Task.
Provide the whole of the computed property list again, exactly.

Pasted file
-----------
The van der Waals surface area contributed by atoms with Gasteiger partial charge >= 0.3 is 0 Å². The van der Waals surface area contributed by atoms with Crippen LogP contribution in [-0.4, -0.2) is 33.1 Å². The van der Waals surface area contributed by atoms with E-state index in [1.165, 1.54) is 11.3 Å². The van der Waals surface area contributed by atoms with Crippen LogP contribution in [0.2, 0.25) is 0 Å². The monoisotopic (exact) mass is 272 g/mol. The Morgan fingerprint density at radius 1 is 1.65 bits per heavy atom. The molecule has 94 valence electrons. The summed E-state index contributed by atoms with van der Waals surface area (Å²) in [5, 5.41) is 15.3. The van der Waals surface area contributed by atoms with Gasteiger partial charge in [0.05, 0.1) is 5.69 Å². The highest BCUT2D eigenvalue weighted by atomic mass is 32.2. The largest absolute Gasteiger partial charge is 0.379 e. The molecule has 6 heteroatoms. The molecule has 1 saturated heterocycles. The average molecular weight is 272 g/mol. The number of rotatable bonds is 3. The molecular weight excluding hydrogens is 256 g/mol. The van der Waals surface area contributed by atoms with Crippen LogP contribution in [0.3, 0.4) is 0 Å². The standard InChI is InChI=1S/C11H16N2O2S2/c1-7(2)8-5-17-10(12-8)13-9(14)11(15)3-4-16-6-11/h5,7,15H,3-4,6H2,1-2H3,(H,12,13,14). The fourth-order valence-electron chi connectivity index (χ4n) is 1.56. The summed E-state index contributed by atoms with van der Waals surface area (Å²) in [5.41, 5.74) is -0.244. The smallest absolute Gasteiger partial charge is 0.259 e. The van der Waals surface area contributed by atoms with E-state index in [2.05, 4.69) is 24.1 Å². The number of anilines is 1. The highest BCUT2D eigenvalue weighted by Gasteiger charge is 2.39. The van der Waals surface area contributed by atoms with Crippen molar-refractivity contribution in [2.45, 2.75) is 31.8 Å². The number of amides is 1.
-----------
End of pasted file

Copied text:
The van der Waals surface area contributed by atoms with Gasteiger partial charge >= 0.3 is 0 Å². The van der Waals surface area contributed by atoms with Crippen LogP contribution in [-0.4, -0.2) is 33.1 Å². The van der Waals surface area contributed by atoms with E-state index in [1.165, 1.54) is 11.3 Å². The van der Waals surface area contributed by atoms with Crippen LogP contribution in [0.2, 0.25) is 0 Å². The monoisotopic (exact) mass is 272 g/mol. The Morgan fingerprint density at radius 1 is 1.65 bits per heavy atom. The molecule has 94 valence electrons. The summed E-state index contributed by atoms with van der Waals surface area (Å²) in [5, 5.41) is 15.3. The van der Waals surface area contributed by atoms with Gasteiger partial charge in [0.05, 0.1) is 5.69 Å². The highest BCUT2D eigenvalue weighted by atomic mass is 32.2. The largest absolute Gasteiger partial charge is 0.379 e. The molecule has 6 heteroatoms. The molecule has 1 saturated heterocycles. The average molecular weight is 272 g/mol. The number of rotatable bonds is 3. The molecular weight excluding hydrogens is 256 g/mol. The van der Waals surface area contributed by atoms with Crippen LogP contribution in [0.3, 0.4) is 0 Å². The standard InChI is InChI=1S/C11H16N2O2S2/c1-7(2)8-5-17-10(12-8)13-9(14)11(15)3-4-16-6-11/h5,7,15H,3-4,6H2,1-2H3,(H,12,13,14). The fourth-order valence-electron chi connectivity index (χ4n) is 1.56. The summed E-state index contributed by atoms with van der Waals surface area (Å²) in [5.41, 5.74) is -0.244. The smallest absolute Gasteiger partial charge is 0.259 e. The van der Waals surface area contributed by atoms with E-state index in [2.05, 4.69) is 24.1 Å². The number of anilines is 1. The highest BCUT2D eigenvalue weighted by Gasteiger charge is 2.39. The van der Waals surface area contributed by atoms with Crippen molar-refractivity contribution in [2.45, 2.75) is 31.8 Å². The number of amides is 1.